The Elusive Frank Lacy
According to Dennis Herring, there is one person without whom Sweet Tea Studios couldn't function properly. Frank Lacy is a local technician and gearhead with a knack for building outboard gear to spec. His work may be little known outside of the mid-South, but he's highly valued among area studios such as Sweet Tea, Ardent, and Money Shot. "His stuff is great," Herring raved. "It's a big part of this place. I couldn't believe he was here. I moved here and started setting up, and I was thinking I needed somebody to be kind of a tech person to fix stuff, set stuff up. I called whoever was the head tech at Ardent [up the road in Memphis] at the time. And he said, 'You know, there's a guy living in Oxford now who's kinda Terry Manning's guy.' Herring was told he could probably track down Lacy at the University of Mississippi. He made some calls and found the best local resource he could imagine. "Frank's been an incredible ongoing resource," Herring said. "He's a tube inventor/builder type with complete technical skills. He can rework the 2" machine, he built all these mic boxes and wired the entire studio. But then, we've got maybe 20 pieces of his outboard gear." Among the Lacy pieces (they are labeled under two names — JFL and Lucas) at Sweet Tea are tube limiters, equalizers and preamps.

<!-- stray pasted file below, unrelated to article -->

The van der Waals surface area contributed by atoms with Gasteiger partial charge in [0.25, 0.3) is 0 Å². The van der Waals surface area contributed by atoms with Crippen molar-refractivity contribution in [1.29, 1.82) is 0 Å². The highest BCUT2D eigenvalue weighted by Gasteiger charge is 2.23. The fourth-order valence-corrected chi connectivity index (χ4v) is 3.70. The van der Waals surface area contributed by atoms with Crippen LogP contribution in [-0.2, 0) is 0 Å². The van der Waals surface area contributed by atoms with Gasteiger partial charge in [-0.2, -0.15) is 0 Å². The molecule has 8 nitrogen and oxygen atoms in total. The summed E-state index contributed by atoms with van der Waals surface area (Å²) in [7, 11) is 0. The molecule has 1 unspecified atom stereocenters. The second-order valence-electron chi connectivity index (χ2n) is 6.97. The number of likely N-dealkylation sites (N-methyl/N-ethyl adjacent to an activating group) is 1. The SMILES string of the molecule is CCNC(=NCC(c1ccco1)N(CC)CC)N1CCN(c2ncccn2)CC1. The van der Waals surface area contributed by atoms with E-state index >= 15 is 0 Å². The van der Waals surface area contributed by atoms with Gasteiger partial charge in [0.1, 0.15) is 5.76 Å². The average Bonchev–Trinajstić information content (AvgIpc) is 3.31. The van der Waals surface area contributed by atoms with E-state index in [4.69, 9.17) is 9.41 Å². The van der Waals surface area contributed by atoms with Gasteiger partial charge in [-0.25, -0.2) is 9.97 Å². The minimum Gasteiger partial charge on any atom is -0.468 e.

Herring and Lacy's relationship has grown to the point where Lacy will ask, "Is there any piece of gear that you wish you had?" Then he'll create anything, regardless of the bizarre request. Herring is especially impressed by one piece of Lacy's work. "I have an old silver-face 1176 that I really like," he said. "I was mixing a Jimbo [Mathus & the Knockout Society] record here and was using it on his voice and just loving the sound." Having rented Sweet Tea out to another producer, Herring moved elsewhere for most of the overdubbing on Mathus' record, setting up shop at Easley Studios in Memphis. While Herring was out, Mike McCarthy was using Sweet Tea for another session and started complaining that he thought the 1176 was broken. "Sure enough it was," Herring said. "But it was broken in this way that I was really liking. But they just went ahead and got it fixed." Later, when Herring was informed of the repair, he panicked, figuring he'd lost the "broken" sound he'd loved so much. After expressing his fears to Lacy, he was reassured, "Oh, I saved the part. I can make it the other way." So Lacy redid the limiter with a "clipping" section that contains the faulty pieces so Herring has the option of switching between the tradition 1176 sound and his beloved "broken" sound.